This weekend, James Laurence of hip-hop production duo Friendzone died unexpectedly. FACT’s John Twells charts his considerable influence.

“We’re thinking about putting out [another] album,” James Laurence told me when I interviewed Friendzone at South by Southwest in Austin in 2015, two years after the release of the duo’s debut, DX. “I don’t wanna say prog, but…”

We may never get to hear whether his grand plans reached fruition. Laurence died on Sunday, January 29, leaving behind a discography whose influence has rippled across hip-hop and electronic music. He was only 27 years old.

I first stumbled across Friendzone in summer 2011, hastily googling their name after hearing ‘Chuch’, a track by Oakland rap duo Main Attrakionz. This wasn’t like any rap I’d come across before. Any familiar tropes had been dialed back almost completely; dusty drums and memorable loops were replaced by glassy textures and video game sounds. It was even built around an Italian new age sample that I was already obsessed with – it had been already used prominently by To Rococo Rot and Björk. I needed to know more.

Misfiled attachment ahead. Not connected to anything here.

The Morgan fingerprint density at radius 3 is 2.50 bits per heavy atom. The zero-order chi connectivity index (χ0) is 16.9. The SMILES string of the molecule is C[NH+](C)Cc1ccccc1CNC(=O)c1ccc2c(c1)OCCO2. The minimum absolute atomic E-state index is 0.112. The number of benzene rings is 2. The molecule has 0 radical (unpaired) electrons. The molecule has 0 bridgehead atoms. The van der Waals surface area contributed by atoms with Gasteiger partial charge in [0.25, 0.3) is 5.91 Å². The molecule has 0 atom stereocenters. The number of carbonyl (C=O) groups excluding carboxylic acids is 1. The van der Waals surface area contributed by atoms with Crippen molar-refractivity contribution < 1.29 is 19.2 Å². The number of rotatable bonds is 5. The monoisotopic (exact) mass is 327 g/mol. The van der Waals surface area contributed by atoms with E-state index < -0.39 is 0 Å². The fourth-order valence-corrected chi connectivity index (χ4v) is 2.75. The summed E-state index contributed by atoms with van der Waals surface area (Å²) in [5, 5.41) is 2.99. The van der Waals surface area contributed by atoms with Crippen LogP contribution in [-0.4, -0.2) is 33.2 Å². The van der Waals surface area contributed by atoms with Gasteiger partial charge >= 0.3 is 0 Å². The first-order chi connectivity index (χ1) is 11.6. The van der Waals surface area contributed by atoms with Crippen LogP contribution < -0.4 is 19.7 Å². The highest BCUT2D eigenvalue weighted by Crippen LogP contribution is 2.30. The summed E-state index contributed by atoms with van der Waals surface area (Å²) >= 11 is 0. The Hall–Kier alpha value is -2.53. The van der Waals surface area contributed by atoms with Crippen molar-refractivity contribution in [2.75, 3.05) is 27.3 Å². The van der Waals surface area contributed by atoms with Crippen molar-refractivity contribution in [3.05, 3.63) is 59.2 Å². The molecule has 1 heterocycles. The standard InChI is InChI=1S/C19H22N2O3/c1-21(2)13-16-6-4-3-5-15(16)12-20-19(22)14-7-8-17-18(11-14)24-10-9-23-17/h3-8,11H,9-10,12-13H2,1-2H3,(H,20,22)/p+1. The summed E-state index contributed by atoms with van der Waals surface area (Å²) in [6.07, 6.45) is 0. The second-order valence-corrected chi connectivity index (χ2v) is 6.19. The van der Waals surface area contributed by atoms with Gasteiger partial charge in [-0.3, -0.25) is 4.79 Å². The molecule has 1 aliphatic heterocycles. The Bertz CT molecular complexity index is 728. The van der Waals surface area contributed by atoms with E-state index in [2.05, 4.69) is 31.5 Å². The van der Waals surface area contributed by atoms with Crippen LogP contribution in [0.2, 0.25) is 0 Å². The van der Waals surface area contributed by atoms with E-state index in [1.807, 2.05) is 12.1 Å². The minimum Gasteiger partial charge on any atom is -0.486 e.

Friendzone comprised Laurence and his old friend Dylan Reznick. The two met in 2005 and had been slogging away in noise-pop band Destroy Tokyo before shifting to rap, an experience that helped position their style a few steps away from their peers. They shot to popularity as beatmakers, racking up production credits for A$AP Rocky, Deniro Ferrar, Antwon, Yung Lean and plenty more. But they also managed to develop an identity as a solo act, releasing several acclaimed instrumental records and expertly curated compilations, sitting close to the center of what became known as ‘cloud rap’.